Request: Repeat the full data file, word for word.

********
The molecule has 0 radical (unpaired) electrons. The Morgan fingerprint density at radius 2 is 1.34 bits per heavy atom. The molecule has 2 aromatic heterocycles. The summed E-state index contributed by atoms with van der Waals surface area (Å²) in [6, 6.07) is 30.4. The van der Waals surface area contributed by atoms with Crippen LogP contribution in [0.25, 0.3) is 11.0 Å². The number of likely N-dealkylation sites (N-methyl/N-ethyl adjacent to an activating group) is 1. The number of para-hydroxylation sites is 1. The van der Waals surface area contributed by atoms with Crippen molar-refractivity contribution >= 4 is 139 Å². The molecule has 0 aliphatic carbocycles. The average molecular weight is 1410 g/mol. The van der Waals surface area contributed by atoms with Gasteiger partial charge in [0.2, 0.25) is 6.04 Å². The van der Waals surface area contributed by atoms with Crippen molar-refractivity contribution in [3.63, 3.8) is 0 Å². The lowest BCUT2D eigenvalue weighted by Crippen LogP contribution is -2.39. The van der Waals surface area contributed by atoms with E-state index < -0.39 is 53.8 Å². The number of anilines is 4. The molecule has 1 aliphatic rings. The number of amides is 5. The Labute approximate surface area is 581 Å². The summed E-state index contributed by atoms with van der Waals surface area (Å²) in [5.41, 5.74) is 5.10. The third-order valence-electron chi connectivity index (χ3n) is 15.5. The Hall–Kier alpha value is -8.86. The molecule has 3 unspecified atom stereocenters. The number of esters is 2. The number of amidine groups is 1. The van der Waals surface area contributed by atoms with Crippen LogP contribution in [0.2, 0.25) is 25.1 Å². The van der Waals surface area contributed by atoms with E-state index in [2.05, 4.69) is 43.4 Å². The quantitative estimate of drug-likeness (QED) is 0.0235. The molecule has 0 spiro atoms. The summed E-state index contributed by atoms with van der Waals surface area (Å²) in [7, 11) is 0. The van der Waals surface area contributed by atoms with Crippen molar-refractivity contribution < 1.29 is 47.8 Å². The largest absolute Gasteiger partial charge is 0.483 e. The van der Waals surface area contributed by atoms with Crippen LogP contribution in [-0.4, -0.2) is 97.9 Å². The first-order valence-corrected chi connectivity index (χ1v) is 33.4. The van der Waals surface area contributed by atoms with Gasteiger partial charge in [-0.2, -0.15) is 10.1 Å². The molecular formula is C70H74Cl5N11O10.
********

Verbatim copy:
The molecule has 0 radical (unpaired) electrons. The Morgan fingerprint density at radius 2 is 1.34 bits per heavy atom. The molecule has 2 aromatic heterocycles. The summed E-state index contributed by atoms with van der Waals surface area (Å²) in [6, 6.07) is 30.4. The van der Waals surface area contributed by atoms with Crippen LogP contribution in [0.25, 0.3) is 11.0 Å². The number of likely N-dealkylation sites (N-methyl/N-ethyl adjacent to an activating group) is 1. The number of para-hydroxylation sites is 1. The van der Waals surface area contributed by atoms with Crippen molar-refractivity contribution >= 4 is 139 Å². The molecule has 0 aliphatic carbocycles. The average molecular weight is 1410 g/mol. The van der Waals surface area contributed by atoms with Gasteiger partial charge in [0.2, 0.25) is 6.04 Å². The van der Waals surface area contributed by atoms with Crippen molar-refractivity contribution in [3.63, 3.8) is 0 Å². The lowest BCUT2D eigenvalue weighted by Crippen LogP contribution is -2.39. The van der Waals surface area contributed by atoms with E-state index < -0.39 is 53.8 Å². The number of anilines is 4. The molecule has 1 aliphatic rings. The number of amides is 5. The Labute approximate surface area is 581 Å². The summed E-state index contributed by atoms with van der Waals surface area (Å²) in [5.41, 5.74) is 5.10. The third-order valence-electron chi connectivity index (χ3n) is 15.5. The Hall–Kier alpha value is -8.86. The molecule has 3 unspecified atom stereocenters. The number of esters is 2. The number of amidine groups is 1. The van der Waals surface area contributed by atoms with Crippen LogP contribution in [0.2, 0.25) is 25.1 Å². The van der Waals surface area contributed by atoms with E-state index in [2.05, 4.69) is 43.4 Å². The quantitative estimate of drug-likeness (QED) is 0.0235. The molecule has 0 spiro atoms. The summed E-state index contributed by atoms with van der Waals surface area (Å²) in [7, 11) is 0. The van der Waals surface area contributed by atoms with Crippen molar-refractivity contribution < 1.29 is 47.8 Å². The largest absolute Gasteiger partial charge is 0.483 e. The van der Waals surface area contributed by atoms with Crippen LogP contribution in [-0.4, -0.2) is 97.9 Å². The first-order valence-corrected chi connectivity index (χ1v) is 33.4. The van der Waals surface area contributed by atoms with Gasteiger partial charge in [-0.2, -0.15) is 10.1 Å². The molecular formula is C70H74Cl5N11O10.